The Resolution Law Group: SEC May Propose New Swaps Margins & Title VII Rules

At a Securities Industry and Financial Markets Association conference last month, the Securities and Exchange Commission’s Division of Trading and Markets acting director John Ramsay said that the regulator will likely consider reworking a 2012 proposal that would establish margin requirements on specific swap trades now that international financial supervisors have established new margin requirements. It was The International Organization of Securities Commissions and the Basel Committee on Banking Supervision that issued the document setting up a final framework for margin requirements related to non-centrally cleared derivatives.

Ramsey said that in the wake of this document, the proposed rules that the SEC might withdraw are the ones that affect margin requirements as they pertain to certain swaps. The structure set up by the Basel-IOSCO document partially puts into place specific margin requirements on financial firms and the systematically integral non-financial entities that take part in non-centrally cleared derivatives transactions.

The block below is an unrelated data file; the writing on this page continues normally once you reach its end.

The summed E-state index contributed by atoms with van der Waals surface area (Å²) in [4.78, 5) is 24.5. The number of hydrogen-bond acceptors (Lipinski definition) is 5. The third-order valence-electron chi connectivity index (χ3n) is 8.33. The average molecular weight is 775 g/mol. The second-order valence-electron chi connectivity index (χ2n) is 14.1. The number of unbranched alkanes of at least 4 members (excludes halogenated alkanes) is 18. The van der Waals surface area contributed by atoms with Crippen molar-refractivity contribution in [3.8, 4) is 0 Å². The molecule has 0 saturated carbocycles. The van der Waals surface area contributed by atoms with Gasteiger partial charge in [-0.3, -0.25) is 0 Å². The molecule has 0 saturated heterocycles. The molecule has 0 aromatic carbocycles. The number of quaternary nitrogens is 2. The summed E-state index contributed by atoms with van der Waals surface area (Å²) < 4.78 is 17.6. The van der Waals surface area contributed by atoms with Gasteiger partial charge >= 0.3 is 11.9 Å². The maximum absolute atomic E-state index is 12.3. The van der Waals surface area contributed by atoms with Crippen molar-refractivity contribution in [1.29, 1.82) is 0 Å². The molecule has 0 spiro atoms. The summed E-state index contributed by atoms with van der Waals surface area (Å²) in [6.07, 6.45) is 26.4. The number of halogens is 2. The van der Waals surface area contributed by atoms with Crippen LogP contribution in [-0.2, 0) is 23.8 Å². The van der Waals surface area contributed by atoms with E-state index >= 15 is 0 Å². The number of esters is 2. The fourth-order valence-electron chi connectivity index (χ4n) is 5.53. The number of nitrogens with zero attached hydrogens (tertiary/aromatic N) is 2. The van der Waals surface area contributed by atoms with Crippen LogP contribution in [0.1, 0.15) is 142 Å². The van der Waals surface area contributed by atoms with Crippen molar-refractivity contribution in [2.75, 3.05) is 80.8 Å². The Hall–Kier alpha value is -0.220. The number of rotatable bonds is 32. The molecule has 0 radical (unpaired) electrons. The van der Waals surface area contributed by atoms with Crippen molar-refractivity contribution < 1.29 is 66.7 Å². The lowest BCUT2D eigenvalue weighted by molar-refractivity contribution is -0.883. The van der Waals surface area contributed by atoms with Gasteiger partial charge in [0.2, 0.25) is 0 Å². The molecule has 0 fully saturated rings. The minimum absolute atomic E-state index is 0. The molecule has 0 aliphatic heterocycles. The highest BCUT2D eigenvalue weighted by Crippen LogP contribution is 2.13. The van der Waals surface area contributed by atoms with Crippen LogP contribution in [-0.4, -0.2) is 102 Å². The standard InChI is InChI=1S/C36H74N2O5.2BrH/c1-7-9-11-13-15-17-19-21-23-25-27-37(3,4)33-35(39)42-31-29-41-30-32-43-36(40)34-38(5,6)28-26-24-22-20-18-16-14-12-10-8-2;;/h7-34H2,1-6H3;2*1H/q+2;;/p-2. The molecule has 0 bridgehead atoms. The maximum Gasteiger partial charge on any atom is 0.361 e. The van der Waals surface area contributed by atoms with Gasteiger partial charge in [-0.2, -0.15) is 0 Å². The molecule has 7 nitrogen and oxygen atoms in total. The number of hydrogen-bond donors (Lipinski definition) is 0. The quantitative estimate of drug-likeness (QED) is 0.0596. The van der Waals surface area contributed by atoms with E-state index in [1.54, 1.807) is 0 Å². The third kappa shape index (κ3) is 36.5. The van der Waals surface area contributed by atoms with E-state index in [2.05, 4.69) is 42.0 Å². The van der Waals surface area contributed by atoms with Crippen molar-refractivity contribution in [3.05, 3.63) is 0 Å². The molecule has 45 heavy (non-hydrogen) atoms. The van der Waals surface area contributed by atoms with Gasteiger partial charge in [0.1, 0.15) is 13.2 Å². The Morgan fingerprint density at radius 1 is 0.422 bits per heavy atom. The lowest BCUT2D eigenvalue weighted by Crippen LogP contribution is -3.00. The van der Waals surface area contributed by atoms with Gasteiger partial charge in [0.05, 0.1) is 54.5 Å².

The regulator’s earlier proposal would have established margin requirements for security-based swap dealers and major swap participants while upping the minimum net capital requirements for brokerage firms allowed to implement the alternative internal model-based method to compute net capital. Now, however, said Ramsey, the agency could propose a new rule to make sure there is comment on a “full range of initiatives,” including the ones addressed in the Basel-IOSCO document.

Ramsay also spoke about a likely rulemaking sequence the SEC could use to put into place sections of the Dodd-Frank Wall Street Reform and Consumer Protection Act’s Title VII, which was in part responsible for introducing swaps market regulation. He stated that the agency could assess Title VII rules that were finalized or proposed by the Commodity Futures Trading Commission to identify possible differences between CFTC rules and SEC rules. However, said Ramsey, even though the SEC is concerned that registrants might feel burdened from having to deal with two compliance regimes, this did not mean the agency would only issue rules that are in complete alignment with CFTC rules.

If you feel you are the victim of Securities Fraud, please do not hesitate to email or call the The Resolution Law Group (203) 542-7275 for a confidential, no obligation consultation.

 

Advertisements

Leave a Reply

Fill in your details below or click an icon to log in:

WordPress.com Logo

You are commenting using your WordPress.com account. Log Out / Change )

Twitter picture

You are commenting using your Twitter account. Log Out / Change )

Facebook photo

You are commenting using your Facebook account. Log Out / Change )

Google+ photo

You are commenting using your Google+ account. Log Out / Change )

Connecting to %s